Eliminating Static: How to Help Listeners Tune into You and Your Presentation

August 3, 2010 in Author, Delivery, Greg Owen-Boger, Preparation

Ever listen to an AM radio program while you’re driving?  If so, you know how static can make it difficult to hear the program.  No matter how much you try to tune in (either by listening more intently or adjusting the dial) there are times when you just can’t hear or understand what’s being said.  So, you do one of three things:

  1. zone out
  2. grab the bits you CAN hear
  3. change the dial

It’s frustrating when this happens.  You’re being made to work too hard to understand, so you give up.

This metaphor can be applied to presentations.
Greg Owen-Boger, Vice President of Turpin CommunicationIf you’ve been in a workshop with me in the last few years, chances are good this concept isn’t new to you.

Think back to a recent presentation or training session you delivered. Were people tuned into you?

Yes?  Good job.
No?  Or not sure?  Ask yourself these questions:

  • Was I unintentionally causing static?
  • Did I make my listeners work too hard so they tuned me out?

Static – or what others might call distractions – can creep into presentations in a lot of ways.  Here are some of them:

Behavior during delivery:

  • Not pausing between thoughts can make you seem frenzied.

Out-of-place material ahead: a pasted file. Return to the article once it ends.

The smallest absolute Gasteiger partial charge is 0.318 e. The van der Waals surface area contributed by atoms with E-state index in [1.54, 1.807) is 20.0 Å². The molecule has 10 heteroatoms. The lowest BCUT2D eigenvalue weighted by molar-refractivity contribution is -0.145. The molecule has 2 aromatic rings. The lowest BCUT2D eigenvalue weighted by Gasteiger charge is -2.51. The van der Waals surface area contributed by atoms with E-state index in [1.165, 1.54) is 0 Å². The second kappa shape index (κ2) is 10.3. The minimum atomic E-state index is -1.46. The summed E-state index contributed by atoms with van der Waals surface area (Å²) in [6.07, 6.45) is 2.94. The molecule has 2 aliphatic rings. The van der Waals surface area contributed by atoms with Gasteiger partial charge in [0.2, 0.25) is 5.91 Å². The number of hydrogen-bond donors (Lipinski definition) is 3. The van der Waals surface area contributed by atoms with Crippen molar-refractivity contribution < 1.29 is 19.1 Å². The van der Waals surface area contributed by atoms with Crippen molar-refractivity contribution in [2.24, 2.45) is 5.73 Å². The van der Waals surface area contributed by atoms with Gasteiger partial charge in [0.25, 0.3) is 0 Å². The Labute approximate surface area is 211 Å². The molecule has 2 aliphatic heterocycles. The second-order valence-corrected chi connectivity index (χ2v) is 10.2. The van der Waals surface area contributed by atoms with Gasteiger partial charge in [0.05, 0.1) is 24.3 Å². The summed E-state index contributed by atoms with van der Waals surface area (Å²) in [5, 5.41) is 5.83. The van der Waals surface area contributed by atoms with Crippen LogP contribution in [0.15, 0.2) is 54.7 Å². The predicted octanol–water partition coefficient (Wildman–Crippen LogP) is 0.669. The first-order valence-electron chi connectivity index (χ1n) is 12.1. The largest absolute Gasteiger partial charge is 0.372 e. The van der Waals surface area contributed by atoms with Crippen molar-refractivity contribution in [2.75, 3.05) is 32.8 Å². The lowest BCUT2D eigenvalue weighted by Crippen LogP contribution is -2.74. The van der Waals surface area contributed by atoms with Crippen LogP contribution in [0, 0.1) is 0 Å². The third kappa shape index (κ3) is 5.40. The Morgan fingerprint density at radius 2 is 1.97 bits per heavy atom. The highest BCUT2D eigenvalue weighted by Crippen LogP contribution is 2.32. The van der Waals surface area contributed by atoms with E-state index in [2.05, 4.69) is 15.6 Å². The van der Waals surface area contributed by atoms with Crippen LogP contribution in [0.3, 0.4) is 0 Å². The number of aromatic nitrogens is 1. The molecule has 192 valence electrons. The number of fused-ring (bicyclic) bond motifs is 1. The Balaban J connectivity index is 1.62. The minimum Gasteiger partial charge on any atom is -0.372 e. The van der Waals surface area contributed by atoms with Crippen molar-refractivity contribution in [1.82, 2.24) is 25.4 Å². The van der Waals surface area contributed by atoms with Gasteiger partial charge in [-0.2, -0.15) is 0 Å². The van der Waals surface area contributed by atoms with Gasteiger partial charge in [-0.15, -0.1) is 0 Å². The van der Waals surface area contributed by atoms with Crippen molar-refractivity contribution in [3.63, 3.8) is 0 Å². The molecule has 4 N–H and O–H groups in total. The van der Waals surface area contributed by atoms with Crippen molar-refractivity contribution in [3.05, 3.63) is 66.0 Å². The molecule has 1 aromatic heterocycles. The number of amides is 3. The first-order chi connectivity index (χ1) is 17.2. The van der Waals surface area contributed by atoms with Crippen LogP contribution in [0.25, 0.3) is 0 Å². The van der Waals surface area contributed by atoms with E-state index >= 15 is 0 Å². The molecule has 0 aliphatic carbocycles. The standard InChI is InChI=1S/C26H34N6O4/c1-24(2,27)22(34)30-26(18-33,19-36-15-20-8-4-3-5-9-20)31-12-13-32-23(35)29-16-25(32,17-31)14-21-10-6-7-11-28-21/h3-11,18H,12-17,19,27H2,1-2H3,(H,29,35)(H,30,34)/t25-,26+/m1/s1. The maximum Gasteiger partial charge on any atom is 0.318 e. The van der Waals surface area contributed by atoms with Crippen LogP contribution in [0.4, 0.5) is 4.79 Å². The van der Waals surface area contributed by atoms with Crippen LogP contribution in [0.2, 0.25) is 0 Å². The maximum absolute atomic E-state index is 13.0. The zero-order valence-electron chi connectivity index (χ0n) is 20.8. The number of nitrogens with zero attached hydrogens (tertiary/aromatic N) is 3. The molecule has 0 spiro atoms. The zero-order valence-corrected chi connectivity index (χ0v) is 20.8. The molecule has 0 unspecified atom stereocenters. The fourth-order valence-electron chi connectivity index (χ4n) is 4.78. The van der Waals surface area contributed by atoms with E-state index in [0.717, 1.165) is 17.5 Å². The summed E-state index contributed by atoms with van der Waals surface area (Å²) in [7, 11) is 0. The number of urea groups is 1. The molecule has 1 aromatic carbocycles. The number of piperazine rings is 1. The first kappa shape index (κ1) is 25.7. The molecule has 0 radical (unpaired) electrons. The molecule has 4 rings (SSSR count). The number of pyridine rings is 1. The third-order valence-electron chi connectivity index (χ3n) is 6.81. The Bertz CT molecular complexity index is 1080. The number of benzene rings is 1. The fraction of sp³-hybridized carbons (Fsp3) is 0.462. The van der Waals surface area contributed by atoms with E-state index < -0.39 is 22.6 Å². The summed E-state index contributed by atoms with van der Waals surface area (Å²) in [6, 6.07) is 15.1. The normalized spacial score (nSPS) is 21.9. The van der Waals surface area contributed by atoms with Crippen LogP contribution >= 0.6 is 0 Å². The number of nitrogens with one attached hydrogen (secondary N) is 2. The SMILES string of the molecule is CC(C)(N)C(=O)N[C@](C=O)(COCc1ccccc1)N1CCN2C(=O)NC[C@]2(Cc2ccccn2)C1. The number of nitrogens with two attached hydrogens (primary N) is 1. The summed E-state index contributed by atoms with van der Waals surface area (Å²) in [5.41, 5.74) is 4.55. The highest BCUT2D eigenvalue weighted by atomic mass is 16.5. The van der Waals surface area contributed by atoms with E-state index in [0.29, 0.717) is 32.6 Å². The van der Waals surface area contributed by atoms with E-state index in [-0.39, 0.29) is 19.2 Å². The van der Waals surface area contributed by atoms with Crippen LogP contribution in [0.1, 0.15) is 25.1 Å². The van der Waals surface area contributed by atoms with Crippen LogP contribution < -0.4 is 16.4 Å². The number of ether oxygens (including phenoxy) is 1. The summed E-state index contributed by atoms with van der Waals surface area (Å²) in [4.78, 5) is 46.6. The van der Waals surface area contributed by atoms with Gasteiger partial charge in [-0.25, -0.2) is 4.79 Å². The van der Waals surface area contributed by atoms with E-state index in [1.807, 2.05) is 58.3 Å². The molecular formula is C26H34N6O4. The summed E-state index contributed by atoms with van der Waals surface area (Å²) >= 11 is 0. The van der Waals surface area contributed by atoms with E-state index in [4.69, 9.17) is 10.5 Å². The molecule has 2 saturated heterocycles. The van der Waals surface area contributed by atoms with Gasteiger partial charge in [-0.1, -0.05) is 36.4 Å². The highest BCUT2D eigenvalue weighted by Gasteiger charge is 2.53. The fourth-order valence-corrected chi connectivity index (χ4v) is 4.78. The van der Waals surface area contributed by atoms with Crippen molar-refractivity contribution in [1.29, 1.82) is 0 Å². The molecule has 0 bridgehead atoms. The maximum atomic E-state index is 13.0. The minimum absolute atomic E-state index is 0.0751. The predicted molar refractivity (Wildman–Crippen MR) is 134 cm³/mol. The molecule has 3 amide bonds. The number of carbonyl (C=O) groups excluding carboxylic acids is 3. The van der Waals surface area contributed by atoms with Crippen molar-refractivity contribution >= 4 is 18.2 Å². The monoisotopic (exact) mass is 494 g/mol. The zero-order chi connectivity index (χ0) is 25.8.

• Pacing or wandering about the room for no reason can make you seem unfocused.
  • Saying too many “ums” or “uhs.”  (Read this post to see what we say about this, it may NOT be a static problem.)
  • Poor eye contact (bouncing quickly from person to person or looking through or over people) can make you appear disengaged or nervous.
  • Fidgeting with a pen, ring or remote can make you look uncomfortable.
  • Speaking with low volume or in monotone can make you seem timid.

Ineffective preparation:

  • Creating visual aids that are disorganized can make you appear unprofessional.
  • Designing visual aids with lots of animation or wild colors can make you appear juvenile.
  • Cluttering up your slides with too much information can confuse listeners.

All of these things can distract listeners and make them tune you out.

It’s your responsibility as the speaker to help listeners stay tuned in.
Having said something, doesn’t mean that it’s been heard and understood.  As presenter, you need to take responsibility for making sure that both things happen.

So, what are the ways to eliminate static?
First, you need to be aware of your listeners’ response to you.  You need to actually see and take mental note of how tuned in they are.  Look for their reactions, and respond accordingly just as you would in everyday conversation.

Second, if you notice that they are tuning out, help them tune back in.  You can:

Adjust your behaviors:

  • Pause longer and more often than you’re accustomed to.
  • Move with purpose, and when you get to your destination (screen, laptop, closer to a single individual) stay there longer than you naturally would.
  • Put down the pen or anything else that might cause you to fidget.
  • Increase your volume.

Tune into them:

  • Establish better eye contact and stay with the person through the end of a thought before moving on.
  • Get them talking by asking for feedback on your topic.  Rhetorical questions are not what I’m talking about here; ask genuine questions and look for thoughtful answers.

Ah… that sounds better.  What a relief.
Let’s go back to the scenario in the car.  You’re driving along listening to the AM radio show, and all of a sudden everything is clear with no static at all.  What a relief.  You can finally hear and understand what’s being said.

Work to be that clear every time you present.

by Greg Owen-Boger, VP and Trainer at Turpin Communication